What are the point of view, setting, and theme of "The Invisible Japanese Gentlemen"?

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"The Invisible Japanese Gentlemen" is told from a first-person limited point of view. That is, there is a speaker, an "I," from whose perspective the story is being observed. It is limited because we only know what is going on in this narrator's head and are limited to what he...

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"The Invisible Japanese Gentlemen" is told from a first-person limited point of view. That is, there is a speaker, an "I," from whose perspective the story is being observed. It is limited because we only know what is going on in this narrator's head and are limited to what he can see and hear.

The setting is established from the first line: "There were eight Japanese gentlemen having a fish dinner at Bentley's." Bentley's is a London restaurant where all the characters in the story are dining.

There are several themes you could land on for this story, but the most prominent one is perhaps that of patience and proceeding with caution: don't get ahead of yourself, and don't count your chickens before they hatch. The narrator is listening to a young woman talking to her fiance about a book she is to have published. She is certain that this, her first novel, will be a hit due to her impeccable "powers of observation," which she prattles on about.

She believes that the money she earns off the book will surpass her advance and that it will be such a hit that her second novel, which she has already decided will take place in St. Tropez (not a cheap place to do research), will be an easy sell. In other words, she is naive, overconfident, and not a little full of herself. In contrast, the narrator is an accomplished writer and understands how taxing and unforgiving the profession is. His doubtful interjections alert us to the fact that this woman is moving far too fast.

Throughout the story, even as the narrator confesses, "I found myself hoping that [her book] would prove to be a disaster," there is still the possibility that this young woman is indeed a talented novelist whose book will sell thousands of copies. But the thematic message of the story is driven home at the end when, after her fiance mentions the eight Japanese gentlemen (who were loud and animated throughout their meal and sitting at the table next to hers), she asks, "What Japanese darling?" She hasn't seen them. Powers of observation, indeed.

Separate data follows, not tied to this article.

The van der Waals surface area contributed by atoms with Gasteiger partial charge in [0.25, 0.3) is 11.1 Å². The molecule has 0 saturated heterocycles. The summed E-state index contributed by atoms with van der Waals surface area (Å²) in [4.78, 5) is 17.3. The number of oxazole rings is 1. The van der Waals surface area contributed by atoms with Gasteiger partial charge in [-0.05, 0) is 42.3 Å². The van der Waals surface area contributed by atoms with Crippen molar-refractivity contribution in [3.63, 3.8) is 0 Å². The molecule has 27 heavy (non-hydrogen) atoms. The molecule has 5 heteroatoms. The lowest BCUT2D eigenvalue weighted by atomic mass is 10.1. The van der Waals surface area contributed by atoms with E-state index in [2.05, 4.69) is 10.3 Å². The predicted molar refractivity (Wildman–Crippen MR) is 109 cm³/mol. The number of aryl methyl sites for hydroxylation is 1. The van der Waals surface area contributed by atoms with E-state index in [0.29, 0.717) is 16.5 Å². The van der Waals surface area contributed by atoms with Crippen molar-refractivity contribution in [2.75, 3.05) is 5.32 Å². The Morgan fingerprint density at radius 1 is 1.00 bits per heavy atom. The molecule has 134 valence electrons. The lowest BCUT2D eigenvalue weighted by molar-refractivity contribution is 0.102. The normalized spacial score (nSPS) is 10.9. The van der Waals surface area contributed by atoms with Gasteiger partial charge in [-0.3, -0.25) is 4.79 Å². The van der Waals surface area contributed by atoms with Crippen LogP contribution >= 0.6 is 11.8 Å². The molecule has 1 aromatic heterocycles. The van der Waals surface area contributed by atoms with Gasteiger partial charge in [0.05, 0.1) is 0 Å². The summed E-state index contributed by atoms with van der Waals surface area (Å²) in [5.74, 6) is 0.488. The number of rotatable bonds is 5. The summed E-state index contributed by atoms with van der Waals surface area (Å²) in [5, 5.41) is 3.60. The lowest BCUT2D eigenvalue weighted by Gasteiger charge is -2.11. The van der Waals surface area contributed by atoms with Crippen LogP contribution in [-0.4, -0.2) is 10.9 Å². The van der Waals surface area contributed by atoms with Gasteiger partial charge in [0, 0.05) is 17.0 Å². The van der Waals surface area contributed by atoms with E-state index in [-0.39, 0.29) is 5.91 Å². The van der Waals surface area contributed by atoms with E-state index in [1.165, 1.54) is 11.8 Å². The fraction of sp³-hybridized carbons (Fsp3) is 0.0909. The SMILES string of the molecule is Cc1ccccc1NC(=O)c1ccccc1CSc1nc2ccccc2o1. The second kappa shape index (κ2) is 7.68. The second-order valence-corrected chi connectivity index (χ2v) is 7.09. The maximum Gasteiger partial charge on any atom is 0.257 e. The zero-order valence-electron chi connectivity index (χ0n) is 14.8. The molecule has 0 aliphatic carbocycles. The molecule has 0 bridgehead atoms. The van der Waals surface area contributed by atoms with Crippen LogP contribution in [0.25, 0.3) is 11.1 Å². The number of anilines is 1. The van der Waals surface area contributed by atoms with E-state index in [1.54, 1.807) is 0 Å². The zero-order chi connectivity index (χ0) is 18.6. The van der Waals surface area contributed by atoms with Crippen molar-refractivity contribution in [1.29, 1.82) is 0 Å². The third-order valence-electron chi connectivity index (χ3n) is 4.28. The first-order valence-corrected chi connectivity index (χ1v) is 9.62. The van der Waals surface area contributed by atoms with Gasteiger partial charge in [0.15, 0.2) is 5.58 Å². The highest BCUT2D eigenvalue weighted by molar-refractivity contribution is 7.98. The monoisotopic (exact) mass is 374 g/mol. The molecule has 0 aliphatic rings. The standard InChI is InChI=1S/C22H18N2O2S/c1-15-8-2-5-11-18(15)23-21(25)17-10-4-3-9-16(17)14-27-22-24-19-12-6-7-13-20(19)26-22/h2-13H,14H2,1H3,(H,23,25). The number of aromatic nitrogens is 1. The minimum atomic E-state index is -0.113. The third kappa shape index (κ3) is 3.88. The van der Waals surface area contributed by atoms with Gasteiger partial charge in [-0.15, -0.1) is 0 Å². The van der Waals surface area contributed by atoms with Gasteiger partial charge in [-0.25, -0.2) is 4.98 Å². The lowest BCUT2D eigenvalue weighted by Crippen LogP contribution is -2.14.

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The setting is a middle-class English restaurant. The point of view is that of a middle-aged man who is presumably the author Graham Greene himself. He is all alone and is observing the other patrons. The most conspicuous are a group of eight Japanese gentleman seated at a big table. They stand out because they are Japanese, are speaking in a foreign language, and because they are treating one another with formal manners which are rather quaint and exotic in this English setting. There is a great deal of bowing among them. Nearby is a young Englishwoman who has just sold her first novel. The reader gets the impression that the restaurant is in the heart of the London literary world, surrounded by offices of publishers, literary agents, and book dealers. The young woman is full of ambition and self-confidence, full of herself. She mentions that she has been praised for her powers of observation. Yet the whole point of the story is that this woman does not even notice the Japanese gentlemen at all. She is another mediocrity who will probably attract a certain number of readers who are as unimaginative and insensitive as she is. The story is a commentary on the literary world in general and is not too complimentary to female writers who talk glibly about superficial subjects. Obviously she does not realize what a truly difficult career she has chosen, nor does she have any conception of her own limitations. There is a strong contrast between the unobservant woman and the very perceptive and sophisticated narrator who is describing her. He is thinking that a person doesn't need brains to become a popular writer, and the profession is overcrowded and consequently precarious because so many incompetent people crowd into it. Greene chose to have this young woman speaking to her fiance at a nearby table rather than having her sitting with the narrator, as Somerset Maugham does, for example, in his misogynistic short story "The Luncheon."

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The point of view of this story is third-person. The narrator is an unnamed man who decides to have lunch at Bentley's, a restaurant in London, which answers your question about the setting. One of the themes of this story is lack of observation. The young woman is excited about having her first novel published and is especially pleased that her published praised her "powers of observation." However, when her fiance mentions the Japanese men who were seated near them, she admits that she never even noticed they were there. Another theme might be called the wisdom of age versus the naivete of youth. The narrator himself is an author, and as he listens to the woman go on and on about how successful she knows she will be, he can't help thinking how naive she is. Getting one novel published does not make someone a best-selling author. She has already spent her royalties in her imagination, but what if the book doesn't sell? She'd do better to let her fiance take the job with his uncle than to dream of a rich life in St. Tropez.

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